When I started programming computers, it was using the language COBOL. We had to draw a flowchart of each program before we could begin coding. This is my flowchart template from back in the day. Flowcharting is no longer used, because programs are not one long linear program, but broken down into smart objects, units and methods. The programs today are more complex, but are written in smaller chunks or functions.
Sideshow was a panel cartoon drawn by Bill Keane, the same cartoonist who does Family Circus -- see entry below. It consists of puns sent in by readers. In 1975, Keene was getting 25,000 entries per year. The name Sideshow is also a pun, because it appeared beside his main cartoon Family Circus.
The Family Circus made its first appearance on February 29th (a leap year obviously) in 1960. It is still in production and it appears in over 1,500 newspapers. This one is from 1964 (again).
Henry was another comic strip started in the 1930's. Carl Anderson was 67 years old when it began. In 1942, Anderson was too old to draw and it was turned over to Don Trachte and John Liney. Anderson died in 1948, and this 1964 version is drawn by Don Trachte, who continued the strip until he died in 2005. The strip is still in syndication. Henry is a mute and never says anything in the strip.
Nancy is a classic comic that I followed as a kid. It started in 1922 when the character appeared in a Fritzi Ritzi comic and in 1925 Ernie Bushmiller took it over. In the 1970's it was in over 880 newspapers and the US Postal Service created a stamp with this comic character. This particular strip is from 1964 (again!).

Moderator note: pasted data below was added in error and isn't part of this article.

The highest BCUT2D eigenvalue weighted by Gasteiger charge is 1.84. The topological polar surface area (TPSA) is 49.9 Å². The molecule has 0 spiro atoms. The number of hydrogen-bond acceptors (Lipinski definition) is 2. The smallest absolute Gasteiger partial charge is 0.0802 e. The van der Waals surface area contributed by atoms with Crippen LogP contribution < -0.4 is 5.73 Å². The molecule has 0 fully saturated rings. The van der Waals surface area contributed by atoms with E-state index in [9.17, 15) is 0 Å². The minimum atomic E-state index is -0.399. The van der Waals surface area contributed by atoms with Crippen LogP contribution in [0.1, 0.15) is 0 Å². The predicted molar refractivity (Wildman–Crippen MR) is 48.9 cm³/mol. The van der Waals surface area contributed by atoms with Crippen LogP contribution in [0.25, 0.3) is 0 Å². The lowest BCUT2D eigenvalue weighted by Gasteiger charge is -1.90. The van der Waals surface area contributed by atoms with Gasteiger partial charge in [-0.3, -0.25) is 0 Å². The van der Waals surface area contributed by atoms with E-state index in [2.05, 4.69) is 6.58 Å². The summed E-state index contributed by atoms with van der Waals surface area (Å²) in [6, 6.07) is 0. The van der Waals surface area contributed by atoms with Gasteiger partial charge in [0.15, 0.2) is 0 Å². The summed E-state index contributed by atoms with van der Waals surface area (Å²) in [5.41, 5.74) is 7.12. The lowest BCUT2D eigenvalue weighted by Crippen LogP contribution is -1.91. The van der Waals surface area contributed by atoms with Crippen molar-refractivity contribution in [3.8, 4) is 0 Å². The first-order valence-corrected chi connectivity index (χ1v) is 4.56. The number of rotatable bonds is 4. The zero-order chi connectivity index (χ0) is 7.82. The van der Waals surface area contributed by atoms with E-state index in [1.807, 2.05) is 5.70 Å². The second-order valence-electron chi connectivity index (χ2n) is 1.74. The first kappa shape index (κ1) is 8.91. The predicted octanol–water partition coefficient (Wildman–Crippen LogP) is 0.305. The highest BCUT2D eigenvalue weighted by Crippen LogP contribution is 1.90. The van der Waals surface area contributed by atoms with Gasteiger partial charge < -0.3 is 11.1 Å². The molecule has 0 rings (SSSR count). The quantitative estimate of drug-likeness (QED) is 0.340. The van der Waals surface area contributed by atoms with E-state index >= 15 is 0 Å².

Apparently Mandrake the Magician is still going strong. It first appeared in 1934. Both Falk and Davis who did this 1964 version are both dead. Falk died in 1964, the same year as this cartoon, and Davis died in 1999. The strip is currently written and drawn by Fred Fredericks. I must admit that I haven't seen it lately.
Continuing in my series of retro comics from 1964, above is Terry and the Pirates. It was started by Milton Caniff on October 22, 1934. Caniff left the strip in 1946 to create Steve Canyon. The strip is based on Terry Lee, and American boy in China. By the time of the strip's end on February 25, 1973, Terry had grown up, joined the military and achieved the rank of Colonel.
Continuing my 1964 series of retro comics in the weekend supplement of a major newspaper, we have Steve Canyon. The strip was created after Milton Caniff left Terry and the Pirates to have more creative control over his cartoons.
Steve Canyon was an air force type and this was an adventure strip. Steve Canyon ran from January 13, 1947 until June 4, 1988, shortly after Caniff's death.
Yahoo published its top ten searches for 2010. Here is the canonical list:
The top Yahoo searches of 2010 are:
1. The Gulf of Mexico oil disaster
2. The World Cup soccer tournament
3. Pop singer Miley Cyrus
4. Reality TV star Kim Kardashian
5. Singer Lady Gaga
6. Apple's iPhone
7. Actress Megan Fox
8. Singer Justin Bieber
9. "American Idol"
10. Singer Britney Spears
It shows you exactly what society is interested in the most. It's not a very promising list in terms of how enlightened society is.